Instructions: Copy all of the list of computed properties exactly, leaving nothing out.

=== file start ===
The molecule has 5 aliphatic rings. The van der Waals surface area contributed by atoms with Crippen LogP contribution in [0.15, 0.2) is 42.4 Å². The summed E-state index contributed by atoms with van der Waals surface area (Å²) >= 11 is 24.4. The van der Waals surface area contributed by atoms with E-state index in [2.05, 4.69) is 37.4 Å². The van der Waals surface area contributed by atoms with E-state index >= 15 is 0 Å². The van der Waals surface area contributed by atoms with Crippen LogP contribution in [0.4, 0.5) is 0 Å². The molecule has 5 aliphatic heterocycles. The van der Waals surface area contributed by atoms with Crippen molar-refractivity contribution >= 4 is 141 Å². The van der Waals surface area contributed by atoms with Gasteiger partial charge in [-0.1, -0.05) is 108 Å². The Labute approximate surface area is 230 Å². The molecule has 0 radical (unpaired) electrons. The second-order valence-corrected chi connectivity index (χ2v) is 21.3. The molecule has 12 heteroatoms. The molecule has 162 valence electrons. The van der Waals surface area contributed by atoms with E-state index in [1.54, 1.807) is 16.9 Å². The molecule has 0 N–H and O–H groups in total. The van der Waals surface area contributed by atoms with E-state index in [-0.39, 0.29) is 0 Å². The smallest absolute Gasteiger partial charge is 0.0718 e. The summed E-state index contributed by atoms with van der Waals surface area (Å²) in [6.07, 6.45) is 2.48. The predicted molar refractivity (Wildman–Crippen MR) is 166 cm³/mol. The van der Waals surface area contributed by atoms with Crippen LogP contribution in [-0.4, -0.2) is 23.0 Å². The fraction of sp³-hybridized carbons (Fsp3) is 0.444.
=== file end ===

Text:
The molecule has 5 aliphatic rings. The van der Waals surface area contributed by atoms with Crippen LogP contribution in [0.15, 0.2) is 42.4 Å². The summed E-state index contributed by atoms with van der Waals surface area (Å²) >= 11 is 24.4. The van der Waals surface area contributed by atoms with E-state index in [2.05, 4.69) is 37.4 Å². The van der Waals surface area contributed by atoms with E-state index >= 15 is 0 Å². The van der Waals surface area contributed by atoms with Crippen LogP contribution in [0.4, 0.5) is 0 Å². The molecule has 5 aliphatic heterocycles. The van der Waals surface area contributed by atoms with Crippen molar-refractivity contribution >= 4 is 141 Å². The van der Waals surface area contributed by atoms with Gasteiger partial charge in [-0.1, -0.05) is 108 Å². The Labute approximate surface area is 230 Å². The molecule has 0 radical (unpaired) electrons. The second-order valence-corrected chi connectivity index (χ2v) is 21.3. The molecule has 12 heteroatoms. The molecule has 162 valence electrons. The van der Waals surface area contributed by atoms with E-state index in [1.54, 1.807) is 16.9 Å². The molecule has 0 N–H and O–H groups in total. The van der Waals surface area contributed by atoms with E-state index in [-0.39, 0.29) is 0 Å². The smallest absolute Gasteiger partial charge is 0.0718 e. The summed E-state index contributed by atoms with van der Waals surface area (Å²) in [6.07, 6.45) is 2.48. The predicted molar refractivity (Wildman–Crippen MR) is 166 cm³/mol. The van der Waals surface area contributed by atoms with Crippen LogP contribution in [-0.4, -0.2) is 23.0 Å². The fraction of sp³-hybridized carbons (Fsp3) is 0.444.